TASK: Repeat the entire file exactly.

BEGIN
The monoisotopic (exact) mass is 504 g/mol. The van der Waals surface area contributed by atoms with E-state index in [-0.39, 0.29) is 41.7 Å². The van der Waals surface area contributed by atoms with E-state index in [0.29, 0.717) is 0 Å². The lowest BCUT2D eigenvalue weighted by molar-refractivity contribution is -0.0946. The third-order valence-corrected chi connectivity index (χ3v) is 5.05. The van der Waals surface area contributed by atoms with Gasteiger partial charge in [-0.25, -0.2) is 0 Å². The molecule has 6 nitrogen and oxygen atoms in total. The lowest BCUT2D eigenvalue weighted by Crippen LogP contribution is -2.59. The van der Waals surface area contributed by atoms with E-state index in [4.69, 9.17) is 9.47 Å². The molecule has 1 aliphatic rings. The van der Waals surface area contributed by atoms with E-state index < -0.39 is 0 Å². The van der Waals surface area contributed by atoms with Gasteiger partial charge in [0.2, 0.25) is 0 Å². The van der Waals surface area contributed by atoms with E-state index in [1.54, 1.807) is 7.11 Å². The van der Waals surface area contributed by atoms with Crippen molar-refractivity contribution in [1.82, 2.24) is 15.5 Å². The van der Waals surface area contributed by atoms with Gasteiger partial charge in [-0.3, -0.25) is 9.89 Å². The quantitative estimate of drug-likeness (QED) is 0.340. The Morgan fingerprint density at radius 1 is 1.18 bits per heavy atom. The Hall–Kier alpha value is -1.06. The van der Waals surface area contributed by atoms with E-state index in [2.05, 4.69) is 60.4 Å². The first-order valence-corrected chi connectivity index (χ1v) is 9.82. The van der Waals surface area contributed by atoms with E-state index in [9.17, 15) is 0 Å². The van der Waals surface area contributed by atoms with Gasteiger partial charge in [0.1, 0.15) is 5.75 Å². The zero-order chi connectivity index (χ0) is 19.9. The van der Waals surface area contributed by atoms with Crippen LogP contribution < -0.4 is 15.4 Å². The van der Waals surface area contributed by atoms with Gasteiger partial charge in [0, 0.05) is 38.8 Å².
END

The monoisotopic (exact) mass is 504 g/mol. The van der Waals surface area contributed by atoms with E-state index in [-0.39, 0.29) is 41.7 Å². The van der Waals surface area contributed by atoms with E-state index in [0.29, 0.717) is 0 Å². The lowest BCUT2D eigenvalue weighted by molar-refractivity contribution is -0.0946. The third-order valence-corrected chi connectivity index (χ3v) is 5.05. The van der Waals surface area contributed by atoms with Gasteiger partial charge in [-0.25, -0.2) is 0 Å². The molecule has 6 nitrogen and oxygen atoms in total. The lowest BCUT2D eigenvalue weighted by Crippen LogP contribution is -2.59. The van der Waals surface area contributed by atoms with E-state index in [4.69, 9.17) is 9.47 Å². The molecule has 1 aliphatic rings. The van der Waals surface area contributed by atoms with E-state index < -0.39 is 0 Å². The van der Waals surface area contributed by atoms with Gasteiger partial charge in [0.2, 0.25) is 0 Å². The van der Waals surface area contributed by atoms with E-state index in [1.54, 1.807) is 7.11 Å². The van der Waals surface area contributed by atoms with Crippen molar-refractivity contribution in [1.82, 2.24) is 15.5 Å². The van der Waals surface area contributed by atoms with Gasteiger partial charge in [-0.3, -0.25) is 9.89 Å². The quantitative estimate of drug-likeness (QED) is 0.340. The Morgan fingerprint density at radius 1 is 1.18 bits per heavy atom. The Hall–Kier alpha value is -1.06. The van der Waals surface area contributed by atoms with E-state index in [2.05, 4.69) is 60.4 Å². The first-order valence-corrected chi connectivity index (χ1v) is 9.82. The van der Waals surface area contributed by atoms with E-state index in [9.17, 15) is 0 Å². The van der Waals surface area contributed by atoms with Gasteiger partial charge in [0.1, 0.15) is 5.75 Å². The zero-order chi connectivity index (χ0) is 19.9. The van der Waals surface area contributed by atoms with Crippen LogP contribution < -0.4 is 15.4 Å². The van der Waals surface area contributed by atoms with Gasteiger partial charge in [0, 0.05) is 38.8 Å².